IEPNJ actively advances its members’ interests, striving to assure that energy, environmental and tax policies in New Jersey and the region continue to encourage the development and operation of a competitive, stable power generation industry.
Since its founding in 1992, IEPNJ has accomplished much in these areas to help enhance the position of generators in the state. IEPNJ has achieved a wide range of accomplishments, including the following:
IEPNJ fought successfully to limit proposed increases in air emission fees. Legislation that increased emission fees paid by power plant owners was signed into law in 2002. While the legislation raised fees that apply to a wide variety of industries, the legislation as originally drafted would have unduly burdened New Jersey’s power generation industry. Of
IEPNJ fought for tax code revisions that provide substantial savings to power producers and promoting fair competition. IEPNJ aggressively participated in all aspects of New Jersey’s two-year comprehensive energy tax code reform process, which culminated in the Energy Tax Reform Act of 1997. IEPNJ fought against proposals that would have taxed power sold by independent
IEPNJ fought successfully to ban anti-competitive exit fees. Working closely with New Jersey industry, IEPNJ fought to insure that customers who self- generate power are not charged exit fees by their traditional utilities. These exit fees would have required customers who choose to co-generate for on-site use to pay their utilities as an exit fee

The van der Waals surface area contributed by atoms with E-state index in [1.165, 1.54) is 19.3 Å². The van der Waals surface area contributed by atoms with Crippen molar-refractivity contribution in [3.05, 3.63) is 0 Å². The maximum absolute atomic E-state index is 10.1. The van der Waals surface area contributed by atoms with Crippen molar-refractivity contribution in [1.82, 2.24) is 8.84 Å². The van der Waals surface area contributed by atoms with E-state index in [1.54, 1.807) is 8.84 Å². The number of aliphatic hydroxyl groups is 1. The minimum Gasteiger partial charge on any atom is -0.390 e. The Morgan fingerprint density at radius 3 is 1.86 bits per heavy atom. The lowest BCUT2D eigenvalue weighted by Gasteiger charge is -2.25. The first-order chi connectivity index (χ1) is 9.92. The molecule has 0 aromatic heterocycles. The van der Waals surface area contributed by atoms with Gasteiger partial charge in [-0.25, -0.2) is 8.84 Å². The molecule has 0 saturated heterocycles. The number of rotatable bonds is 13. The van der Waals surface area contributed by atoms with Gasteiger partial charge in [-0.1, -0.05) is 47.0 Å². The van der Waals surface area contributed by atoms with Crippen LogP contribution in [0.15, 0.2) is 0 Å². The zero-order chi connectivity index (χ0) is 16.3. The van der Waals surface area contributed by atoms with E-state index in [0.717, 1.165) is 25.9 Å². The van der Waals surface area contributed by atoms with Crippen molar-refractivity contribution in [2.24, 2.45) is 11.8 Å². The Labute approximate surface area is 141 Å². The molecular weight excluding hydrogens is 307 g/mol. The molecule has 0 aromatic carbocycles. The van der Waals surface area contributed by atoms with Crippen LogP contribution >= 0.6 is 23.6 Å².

IEPNJ ensured that utility rate discounts for some customers do not result in additional charges to others. IEPNJ successfully worked with State policymakers to prohibit cross-subsidization, thereby ensuring that multi-million dollar rate discounts for industrial customers would not be subsidized by other customers.
IEPNJ successfully negotiated additional Codes of Conduct applying to a utility’s relationship with its own generation affiliates. New Jersey’s Code of Conduct applies to retail transactions and to relationships between a utility and its retail affiliates. No state regulation requires the public utility to treat non-affiliated and affiliated generators in an equivalent manner. IEPNJ intervened
IEPNJ negotiated settlements with New Jersey’s utilities that established 10% to 13% rate reductions for New Jersey ratepayers and reinforced obligations under existing power purchase agreements. IEPNJ was a major party in successful 1999 settlement negotiations with each of New Jersey’s electric utilities. Approved by the New Jersey Board of Public Utilities (BPU), these settlements